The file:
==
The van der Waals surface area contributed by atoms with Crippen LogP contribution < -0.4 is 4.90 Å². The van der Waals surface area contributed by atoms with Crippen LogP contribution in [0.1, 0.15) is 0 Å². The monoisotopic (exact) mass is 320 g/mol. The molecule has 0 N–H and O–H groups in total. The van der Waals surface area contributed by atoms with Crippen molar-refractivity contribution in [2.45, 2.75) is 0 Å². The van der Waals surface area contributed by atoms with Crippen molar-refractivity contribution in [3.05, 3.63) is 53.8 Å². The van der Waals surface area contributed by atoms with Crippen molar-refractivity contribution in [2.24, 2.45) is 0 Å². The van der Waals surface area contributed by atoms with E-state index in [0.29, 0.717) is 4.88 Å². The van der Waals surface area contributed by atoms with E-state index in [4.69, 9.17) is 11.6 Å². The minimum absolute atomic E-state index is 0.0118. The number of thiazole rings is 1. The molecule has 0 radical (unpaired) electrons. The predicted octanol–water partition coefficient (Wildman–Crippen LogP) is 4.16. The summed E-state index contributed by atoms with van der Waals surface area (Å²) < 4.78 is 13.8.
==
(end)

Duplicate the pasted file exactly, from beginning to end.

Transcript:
The van der Waals surface area contributed by atoms with Crippen LogP contribution < -0.4 is 4.90 Å². The van der Waals surface area contributed by atoms with Crippen LogP contribution in [0.1, 0.15) is 0 Å². The monoisotopic (exact) mass is 320 g/mol. The molecule has 0 N–H and O–H groups in total. The van der Waals surface area contributed by atoms with Crippen molar-refractivity contribution in [2.45, 2.75) is 0 Å². The van der Waals surface area contributed by atoms with Crippen molar-refractivity contribution in [3.05, 3.63) is 53.8 Å². The van der Waals surface area contributed by atoms with Crippen molar-refractivity contribution in [2.24, 2.45) is 0 Å². The van der Waals surface area contributed by atoms with E-state index in [0.29, 0.717) is 4.88 Å². The van der Waals surface area contributed by atoms with E-state index in [4.69, 9.17) is 11.6 Å². The minimum absolute atomic E-state index is 0.0118. The number of thiazole rings is 1. The molecule has 0 radical (unpaired) electrons. The predicted octanol–water partition coefficient (Wildman–Crippen LogP) is 4.16. The summed E-state index contributed by atoms with van der Waals surface area (Å²) < 4.78 is 13.8.